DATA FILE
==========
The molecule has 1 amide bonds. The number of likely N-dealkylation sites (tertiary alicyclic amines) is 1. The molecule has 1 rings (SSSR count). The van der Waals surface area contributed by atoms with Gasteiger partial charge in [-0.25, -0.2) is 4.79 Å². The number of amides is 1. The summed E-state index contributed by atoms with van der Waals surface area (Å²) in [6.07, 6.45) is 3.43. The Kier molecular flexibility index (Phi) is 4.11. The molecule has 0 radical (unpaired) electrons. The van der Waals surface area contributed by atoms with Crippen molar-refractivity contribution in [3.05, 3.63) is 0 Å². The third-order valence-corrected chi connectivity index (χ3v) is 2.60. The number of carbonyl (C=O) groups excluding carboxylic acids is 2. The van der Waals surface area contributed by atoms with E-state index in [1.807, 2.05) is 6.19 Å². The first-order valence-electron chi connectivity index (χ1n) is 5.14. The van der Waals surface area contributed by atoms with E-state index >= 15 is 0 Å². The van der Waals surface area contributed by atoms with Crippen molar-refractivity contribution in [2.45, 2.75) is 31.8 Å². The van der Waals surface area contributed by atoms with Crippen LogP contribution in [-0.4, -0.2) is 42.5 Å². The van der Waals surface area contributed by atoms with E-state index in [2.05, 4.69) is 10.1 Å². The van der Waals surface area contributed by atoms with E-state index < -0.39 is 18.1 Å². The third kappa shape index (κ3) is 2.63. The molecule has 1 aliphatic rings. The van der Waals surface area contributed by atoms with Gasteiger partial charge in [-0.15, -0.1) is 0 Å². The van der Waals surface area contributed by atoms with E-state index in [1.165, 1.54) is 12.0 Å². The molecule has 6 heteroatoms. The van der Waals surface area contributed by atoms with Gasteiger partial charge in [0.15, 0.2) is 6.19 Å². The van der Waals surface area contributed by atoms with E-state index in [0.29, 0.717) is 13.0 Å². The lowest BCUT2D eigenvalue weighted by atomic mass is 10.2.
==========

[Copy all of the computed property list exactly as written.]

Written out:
The molecule has 1 amide bonds. The number of likely N-dealkylation sites (tertiary alicyclic amines) is 1. The molecule has 1 rings (SSSR count). The van der Waals surface area contributed by atoms with Gasteiger partial charge in [-0.25, -0.2) is 4.79 Å². The number of amides is 1. The summed E-state index contributed by atoms with van der Waals surface area (Å²) in [6.07, 6.45) is 3.43. The Kier molecular flexibility index (Phi) is 4.11. The molecule has 0 radical (unpaired) electrons. The van der Waals surface area contributed by atoms with Crippen molar-refractivity contribution in [3.05, 3.63) is 0 Å². The third-order valence-corrected chi connectivity index (χ3v) is 2.60. The number of carbonyl (C=O) groups excluding carboxylic acids is 2. The van der Waals surface area contributed by atoms with E-state index in [1.807, 2.05) is 6.19 Å². The first-order valence-electron chi connectivity index (χ1n) is 5.14. The van der Waals surface area contributed by atoms with E-state index >= 15 is 0 Å². The van der Waals surface area contributed by atoms with Crippen molar-refractivity contribution in [2.45, 2.75) is 31.8 Å². The van der Waals surface area contributed by atoms with Crippen LogP contribution in [-0.4, -0.2) is 42.5 Å². The van der Waals surface area contributed by atoms with E-state index in [2.05, 4.69) is 10.1 Å². The van der Waals surface area contributed by atoms with E-state index < -0.39 is 18.1 Å². The third kappa shape index (κ3) is 2.63. The molecule has 1 aliphatic rings. The van der Waals surface area contributed by atoms with Gasteiger partial charge in [-0.15, -0.1) is 0 Å². The van der Waals surface area contributed by atoms with E-state index in [1.165, 1.54) is 12.0 Å². The molecule has 6 heteroatoms. The van der Waals surface area contributed by atoms with Gasteiger partial charge in [0.15, 0.2) is 6.19 Å². The van der Waals surface area contributed by atoms with E-state index in [0.29, 0.717) is 13.0 Å². The lowest BCUT2D eigenvalue weighted by atomic mass is 10.2.